The motion also maintained that the wording of statements made in the public defenders’ letter protected their words from being accurately characterized as defamatory.
While the complaint paints the statements as declaring what Farmer’s actions were in Washington, D.C., on Jan. 6, the motion points to the public defenders’ choice to phrase certain portions of their letter as questions or as not having any evidence that disproves Farmer committed a certain action.
The response also disputes the legal grounds for Farmer filing a “Section 1983 First Amendment Retaliation Claim” against the public defenders because they were not acting “under color of state law” as such claims require. The attorneys also argued that the public defenders are entitled to qualified immunity as a result of their employment as “government officials."
The motion also states that the public defenders' statements are defended by the court’s conception of free speech protected by the First Amendment — much like, it argues, Farmer’s protected right to attend a protest or rally — and that there is no evidence that their claims limited his free speech.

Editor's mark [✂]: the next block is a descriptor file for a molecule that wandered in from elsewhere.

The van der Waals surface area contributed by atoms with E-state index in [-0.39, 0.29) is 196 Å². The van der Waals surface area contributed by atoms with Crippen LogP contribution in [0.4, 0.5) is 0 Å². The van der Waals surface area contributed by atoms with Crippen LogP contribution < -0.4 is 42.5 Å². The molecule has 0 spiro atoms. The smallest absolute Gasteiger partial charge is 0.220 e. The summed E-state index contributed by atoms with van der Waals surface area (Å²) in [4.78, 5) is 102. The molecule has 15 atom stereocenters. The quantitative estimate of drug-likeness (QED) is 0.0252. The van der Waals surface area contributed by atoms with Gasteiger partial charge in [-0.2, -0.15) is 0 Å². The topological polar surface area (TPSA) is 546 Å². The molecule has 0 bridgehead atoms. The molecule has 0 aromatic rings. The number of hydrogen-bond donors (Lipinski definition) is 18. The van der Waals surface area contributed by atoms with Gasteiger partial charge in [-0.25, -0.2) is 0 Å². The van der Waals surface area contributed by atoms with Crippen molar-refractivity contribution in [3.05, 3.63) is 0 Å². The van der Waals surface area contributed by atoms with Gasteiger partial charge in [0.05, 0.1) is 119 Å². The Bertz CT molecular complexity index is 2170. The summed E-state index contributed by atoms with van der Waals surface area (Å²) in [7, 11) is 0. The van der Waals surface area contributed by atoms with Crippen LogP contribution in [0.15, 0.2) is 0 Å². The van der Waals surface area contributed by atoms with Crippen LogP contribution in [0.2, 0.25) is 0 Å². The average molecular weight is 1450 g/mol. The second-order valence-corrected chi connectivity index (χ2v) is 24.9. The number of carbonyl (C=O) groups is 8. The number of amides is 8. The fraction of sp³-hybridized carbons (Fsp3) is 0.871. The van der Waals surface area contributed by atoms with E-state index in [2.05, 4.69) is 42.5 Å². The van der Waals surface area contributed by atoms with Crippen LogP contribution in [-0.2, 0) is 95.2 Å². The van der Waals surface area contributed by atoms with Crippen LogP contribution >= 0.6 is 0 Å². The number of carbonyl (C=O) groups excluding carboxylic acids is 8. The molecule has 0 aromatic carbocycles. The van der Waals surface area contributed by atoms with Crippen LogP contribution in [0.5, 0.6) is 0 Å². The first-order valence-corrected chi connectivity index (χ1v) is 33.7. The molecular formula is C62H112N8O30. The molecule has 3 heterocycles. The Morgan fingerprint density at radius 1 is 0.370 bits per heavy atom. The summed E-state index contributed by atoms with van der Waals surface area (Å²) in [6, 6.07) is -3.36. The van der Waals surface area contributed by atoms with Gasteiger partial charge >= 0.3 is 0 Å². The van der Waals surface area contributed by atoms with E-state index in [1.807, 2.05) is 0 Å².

Farmer’s complaint alleged serious backlash that both he and his family have received as a result of the public defenders’ letter.
The motion closed asking the judge to dismiss Farmer’s complaint, noting that both state and federal courts "have recognized the importance in resolving claims that implicate free speech as early as practicable ‘to avoid the chilling effect on free speech that defamation lawsuits create,’” the motion reads.
The public defenders also provided exhibits of cases that they believe reflect some level of racial bias or misconduct on Farmer’s part.
Those cases include two people who have spoken to The State Journal about their experiences, Antoine Andrews and Kyira Glover, but also others.
Quire pointed out that those were all ruled in Farmer’s favor.
“The four motions to suppress that are outlined in the response were all ruled in favor of Farmer’s investigations and Farmer won all the suppression hearings surrounding the motions to suppress,” Quire said.
When asked about whether or not he thought his firm's motion to dismiss would succeed, Kenyon Meyer, a partner at Dinsmore, expressed confidence.
"Our system of justice depends on social justice warriors like my clients, and thank God, in America, they have the freedom to speak about important public issues and powerful people like Detective Farmer," Meyer wrote. "I did my best to advocate for those principles in the motion I filed."
Wiest said that his response to the public defenders’ motion in federal court was initially due in early April but that he got the deadline extended to April 16.